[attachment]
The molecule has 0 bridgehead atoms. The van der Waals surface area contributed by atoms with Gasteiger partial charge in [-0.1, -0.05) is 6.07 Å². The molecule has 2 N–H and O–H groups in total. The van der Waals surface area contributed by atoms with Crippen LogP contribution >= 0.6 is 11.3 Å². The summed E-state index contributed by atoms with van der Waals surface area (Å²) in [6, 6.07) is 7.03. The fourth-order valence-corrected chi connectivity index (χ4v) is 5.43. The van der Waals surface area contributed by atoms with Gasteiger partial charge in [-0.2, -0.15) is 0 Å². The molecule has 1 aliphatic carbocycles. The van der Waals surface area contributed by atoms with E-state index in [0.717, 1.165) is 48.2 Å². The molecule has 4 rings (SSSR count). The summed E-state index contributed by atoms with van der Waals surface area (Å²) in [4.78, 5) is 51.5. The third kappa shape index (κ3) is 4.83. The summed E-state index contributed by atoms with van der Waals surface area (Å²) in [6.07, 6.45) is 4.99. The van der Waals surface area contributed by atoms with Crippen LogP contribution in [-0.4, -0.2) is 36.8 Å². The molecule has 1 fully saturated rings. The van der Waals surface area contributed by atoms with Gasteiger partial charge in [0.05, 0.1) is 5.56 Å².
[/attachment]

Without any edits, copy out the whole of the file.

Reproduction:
The molecule has 0 bridgehead atoms. The van der Waals surface area contributed by atoms with Gasteiger partial charge in [-0.1, -0.05) is 6.07 Å². The molecule has 2 N–H and O–H groups in total. The van der Waals surface area contributed by atoms with Crippen LogP contribution >= 0.6 is 11.3 Å². The summed E-state index contributed by atoms with van der Waals surface area (Å²) in [6, 6.07) is 7.03. The fourth-order valence-corrected chi connectivity index (χ4v) is 5.43. The van der Waals surface area contributed by atoms with Gasteiger partial charge in [-0.2, -0.15) is 0 Å². The molecule has 1 aliphatic carbocycles. The van der Waals surface area contributed by atoms with E-state index in [0.717, 1.165) is 48.2 Å². The molecule has 4 rings (SSSR count). The summed E-state index contributed by atoms with van der Waals surface area (Å²) in [4.78, 5) is 51.5. The third kappa shape index (κ3) is 4.83. The summed E-state index contributed by atoms with van der Waals surface area (Å²) in [6.07, 6.45) is 4.99. The van der Waals surface area contributed by atoms with Crippen LogP contribution in [-0.4, -0.2) is 36.8 Å². The molecule has 1 fully saturated rings. The van der Waals surface area contributed by atoms with Gasteiger partial charge in [0.05, 0.1) is 5.56 Å².